THE STRANGLER OF
BLACKMOOR CASTLE
West Germany | 1963
Directed by D. Harald Rienl
Starring
Harry Riebauer
Karin Dor
Dieter Eppler
B&W
| 87 Minutes | Not Rated
Format: DVD(R0 - NTSC)
Alpha Video
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7
    4   10 = Highest Rating  
Film Review by Troy Howarth DVD Review by Brian Lindsey
A mysterious strangler stalks the mist-laden grounds of Blackmoor Castle, and it's up to an intrepid inspector (Harry Riebauer) to unmask the culprit...
   
In 1959, the release of Rialto Films' Edgar Wallace adaptation The Fellowship of the Frog let loose a flood of Wallace adaptations. Collectively known as krimis, the films form an important link to the development of the Italian giallo film (important early titles like Mario Bava's Blood and Black Lace and Dario Argento's The Bird with the Crystal Plumage were co-financed with West German funds, and the latter was even marketed as a full-blown krimi in the German press), and like those wonderfully lurid thrillers they have developed a passionate fanbase of their own. By the early '60s, however, competing companies lured away some of Rialto's staff (including Frog director Harald Reinl and stars like Klaus Kinski) to make Wallace pictures of their own, before branching off to adapt some stories by the writer's prolific son, Bryan Edgar Wallace. (A note or two about the Wallaces, with acknowledgment to Wikipedia, before we proceed: While he is best remembered today as one of the writers of the original '33 King Kong, Edgar Wallace was, in his day, a best selling scribe on the level of Stephen King. His murder mysteries were immensely popular, and adaptations were soon mounted on stage before inevitably hitting the silver screen. Far and away the most noteworthy of the early film adaptations is the popular Bela Lugosi vehicle The Dark Eyes of London [aka, The Human Monster, 1939], itself later remade by Rialto in 1962. Wallace passed away in 1932, leaving his son, Bryan Edgar, to carry on his legacy into the 1970s. Bryan Edgar dabbled in screenwriting, as well, and his name would carry enough weight among mystery buffs to ensure a series of films adapted from his stories, too.)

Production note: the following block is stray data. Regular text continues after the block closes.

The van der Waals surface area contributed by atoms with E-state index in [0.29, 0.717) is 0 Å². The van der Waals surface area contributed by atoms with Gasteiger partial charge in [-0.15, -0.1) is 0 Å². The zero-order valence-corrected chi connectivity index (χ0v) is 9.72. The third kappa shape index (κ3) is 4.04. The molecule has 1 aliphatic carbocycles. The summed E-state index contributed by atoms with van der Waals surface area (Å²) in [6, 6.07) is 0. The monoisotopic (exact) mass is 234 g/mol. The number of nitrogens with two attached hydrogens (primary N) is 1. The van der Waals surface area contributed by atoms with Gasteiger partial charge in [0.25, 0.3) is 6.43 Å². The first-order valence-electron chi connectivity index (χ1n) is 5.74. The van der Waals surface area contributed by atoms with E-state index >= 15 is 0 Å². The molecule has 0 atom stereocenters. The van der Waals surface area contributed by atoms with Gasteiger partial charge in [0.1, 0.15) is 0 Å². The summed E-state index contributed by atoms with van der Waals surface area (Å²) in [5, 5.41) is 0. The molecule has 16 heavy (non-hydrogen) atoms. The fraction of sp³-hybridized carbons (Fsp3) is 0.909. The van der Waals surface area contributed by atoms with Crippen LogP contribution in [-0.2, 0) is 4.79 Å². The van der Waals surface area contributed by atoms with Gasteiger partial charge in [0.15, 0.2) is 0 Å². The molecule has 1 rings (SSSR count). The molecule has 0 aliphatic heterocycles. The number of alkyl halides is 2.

The Strangler of Blackmoor Castle (1963) is one of the last in a brief series of Bryan Edgar Wallace adaptations produced by Artur Brauner for his CCC Film Corporation. These films are, on the whole, more grim and downbeat than the sometimes tongue-in-cheek Rialto Wallace pictures, but they clearly didn't find as much popularity with audiences. While the Rialto films have a sense of stylistic continuity, the CCC films are more random and variable. They also lack the consistent use of character actors which give the Rialto films the feeling of a stock company of players while competently cast and performed, those familiar with the Rialto movies will likely find themselves missing the likes of Kinski (as the fishiest of red herrings) or Eddi Arent (Teutonic comic relief, usually cast as doddering Englishmen). Even so, Strangler emerges as one of the best in the series and a film worthy of inclusion among the best of the Rialto Wallaces.
    In the hands of director Reinl (the heir apparent to the great Fritz Lang, at least in the eyes of Brauner, who would entrust him with the continuation of the auteur's Dr. Mabuse series), the film moves at a good pace and has plenty of style and atmosphere. Reinl can generally be described as derivative be it of Lang or of Mario Bava, as in his Eurohorror pastiche, The Torture Chamber of Dr. Sadism (1967) but that's not to say that his films lack appeal. They don't pretend to aspire towards being Great Art, but they do function as Solid Entertainment. Strangler shows him in very good form, and he attacks the material with rather more ferocity than he would in his sometimes tepid Rialto krimis. The absence of overt comic relief certainly helps, and it also deserves to be noted that he knows how to milk the most out of the various suspense sequences. There are a few surprisingly gruesome touches along the line, too, and if the final reveal feels a bit trite, the journey to it is more than engaging enough.
    Production values are quite slick, with Ernest W. Kalinke's black and white cinematography offering some memorable imagery. Oskar Skala's electronic soundtrack isn't as insanely imaginative as that of Peter Thomas for the Rialto krimis, but it functions well enough in context. The cast performs gamely, as well, with the lovely Karin Dor (You Only Live Twice) making for an attractive femme fatale and Harry Riebauer doing well enough as the square-jawed hero. All told, the film is well made enough to appeal to the uninitiated while offering enough Gothic atmosphere to win over the jaded krimiphile - T.H.

In Region 1 Land we're stuck with the Alpha Video edition of Strangler. Known for their eye-catching cover art and crappy A/V quality, Alpha at least does a better job than usual here and the disc's only 8 bucks. The transfer is mastered from a moderately worn, fullframe 16mm print; since the film's original AR is 1:66, compositions aren't unduly compromised. All in all, despite the generally soft, sometimes slightly fuzzy visuals, it's fairly watchable. (The blown-out opening credits look the worst.) A faint humming is occasionally present in the flat, muffled audio track, although the English-dubbed dialog is always clear enough. This title could really use a decent R1 release, preferably one offering a German language track with subs. - B.L. 12/13/08
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